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Differences in the Clinical and Laboratory Features of Imported Onchocerciasis in Endemic Individuals and Temporary Residents

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  • 1 Laboratory of Parasitic Diseases, National Institute of Allergy and Infectious Diseases, National Institutes of Health, Bethesda, Maryland;
  • | 2 Division of Infectious Disease, Georgetown University, Washington, District of Columbia
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Many parasitic infections have different presenting features in endemic individuals (ENDs) and immunologically naive temporary residents (TRs). Temporary residents with loiasis often display acute symptoms and hypereosinophilia, in contrast to a parasite-induced subclinical state in chronically infected ENDs. Few studies have examined differences in ENDs and TRs infected with the related filarial parasite Onchocerca volvulus. We identified 40 TRs and 36 ENDs with imported onchocerciasis at the National Institutes of Health between 1976 and 2016. All study subjects received an extensive pretreatment medical history, physical examination, and laboratory investigations. We performed additional parasite-specific serologic testing on stored patient sera. Asymptomatic infection occurred in 12.5% of TRs and no ENDs (P = 0.06). Papular dermatitis was more common in TRs (47.5% versus 2.7%, P < 0.001), whereas more pigmentation changes occurred in ENDs (41.7% versus 15%, P = 0.01). Only endemic patients reported visual disturbance (13% versus 0%, P = 0.03). One TR (3.3%) had onchocercal eye disease, compared with 22.6% of ENDs (P = 0.053). Absolute eosinophil counts (AECs) were similar in ENDs and TRs (P = 0.5), and one-third of subjects had a normal AEC. Endemic individuals had higher filarial-specific IgG4 and were more likely to be positive for IgG4 antibodies to Ov-16. Temporary residents and ENDs with imported O. volvulus infection presented with different dermatologic manifestations; ocular involvement occurred almost exclusively in ENDs. Unlike Loa loa, clinical differences appear not to be eosinophil-mediated and may reflect chronicity, intensity of infection, or the presence of Wolbachia in O. volvulus.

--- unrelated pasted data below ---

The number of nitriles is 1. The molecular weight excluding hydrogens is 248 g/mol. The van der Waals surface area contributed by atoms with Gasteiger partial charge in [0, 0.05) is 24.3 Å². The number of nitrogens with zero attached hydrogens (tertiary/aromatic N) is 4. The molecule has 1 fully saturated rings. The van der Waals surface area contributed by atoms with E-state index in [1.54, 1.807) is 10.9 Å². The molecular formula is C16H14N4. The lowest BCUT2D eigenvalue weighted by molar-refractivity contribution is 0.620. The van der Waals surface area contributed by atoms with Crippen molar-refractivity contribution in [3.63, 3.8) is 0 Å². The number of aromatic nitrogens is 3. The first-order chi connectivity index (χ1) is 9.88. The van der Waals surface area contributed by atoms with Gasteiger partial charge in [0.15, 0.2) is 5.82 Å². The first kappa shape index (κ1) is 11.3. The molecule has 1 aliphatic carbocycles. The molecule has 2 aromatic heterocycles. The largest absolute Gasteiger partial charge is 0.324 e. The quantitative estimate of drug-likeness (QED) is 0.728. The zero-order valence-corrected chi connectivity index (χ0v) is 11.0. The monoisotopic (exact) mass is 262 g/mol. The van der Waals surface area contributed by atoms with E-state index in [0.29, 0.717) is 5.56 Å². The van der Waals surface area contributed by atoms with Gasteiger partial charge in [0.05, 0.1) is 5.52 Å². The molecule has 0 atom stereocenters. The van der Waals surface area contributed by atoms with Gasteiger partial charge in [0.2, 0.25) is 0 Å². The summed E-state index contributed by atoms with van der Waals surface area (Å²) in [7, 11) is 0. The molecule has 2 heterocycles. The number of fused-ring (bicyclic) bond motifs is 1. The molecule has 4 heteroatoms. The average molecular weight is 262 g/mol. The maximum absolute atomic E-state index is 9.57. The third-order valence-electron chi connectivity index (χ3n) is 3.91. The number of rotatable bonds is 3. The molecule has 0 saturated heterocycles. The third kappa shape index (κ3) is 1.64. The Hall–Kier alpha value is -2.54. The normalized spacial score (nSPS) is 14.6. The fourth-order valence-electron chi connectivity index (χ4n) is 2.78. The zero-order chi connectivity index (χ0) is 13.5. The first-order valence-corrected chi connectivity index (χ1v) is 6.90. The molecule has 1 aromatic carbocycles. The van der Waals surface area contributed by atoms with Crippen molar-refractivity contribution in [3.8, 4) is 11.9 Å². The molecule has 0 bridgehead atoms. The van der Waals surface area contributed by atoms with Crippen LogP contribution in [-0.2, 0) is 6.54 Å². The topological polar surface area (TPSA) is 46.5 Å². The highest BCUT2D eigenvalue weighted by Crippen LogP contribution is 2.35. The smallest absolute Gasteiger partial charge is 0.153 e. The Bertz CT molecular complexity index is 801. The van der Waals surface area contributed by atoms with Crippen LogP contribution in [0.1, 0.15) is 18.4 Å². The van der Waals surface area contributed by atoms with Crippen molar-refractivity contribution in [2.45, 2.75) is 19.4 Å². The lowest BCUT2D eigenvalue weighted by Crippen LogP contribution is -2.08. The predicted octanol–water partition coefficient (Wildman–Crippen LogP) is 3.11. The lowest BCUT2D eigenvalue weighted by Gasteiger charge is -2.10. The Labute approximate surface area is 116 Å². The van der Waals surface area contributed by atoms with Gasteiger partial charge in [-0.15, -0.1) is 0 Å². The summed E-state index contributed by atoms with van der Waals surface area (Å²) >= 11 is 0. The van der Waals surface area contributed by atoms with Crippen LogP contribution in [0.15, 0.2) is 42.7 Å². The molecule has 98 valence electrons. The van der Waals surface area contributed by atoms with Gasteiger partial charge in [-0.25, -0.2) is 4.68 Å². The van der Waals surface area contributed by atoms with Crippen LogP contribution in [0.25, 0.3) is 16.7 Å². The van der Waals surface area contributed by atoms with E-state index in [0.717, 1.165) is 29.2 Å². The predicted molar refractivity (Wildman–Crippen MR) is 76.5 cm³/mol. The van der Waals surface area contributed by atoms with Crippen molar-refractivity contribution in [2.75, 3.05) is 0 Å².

Author Notes

Address correspondence to Thomas B. Nutman, National Institute of Allergy and Infectious Diseases, National Institutes of Health, Bethesda, MD. E-mail: tnutman@niaid.nih.gov

Financial support: This study was funded entirely by the Division of Intramural Research, NIAID.

Authors’ addresses: Adrienne J. Showler, Division of Infectious Disease, Georgetown University, Washington, DC, E-mail: adrienne.showler@gunet.georgetown.edu. Joseph Kubofcik, Alessandra Ricciardi, and Thomas B. Nutman, National Institute of Allergy and Infectious Diseases, National Institutes of Health, Bethesda, MD, E-mails: jkubofcik@niaid.nih.gov, alessandra.ricciardi@nih.gov, and tnutman@niaid.nih.gov.

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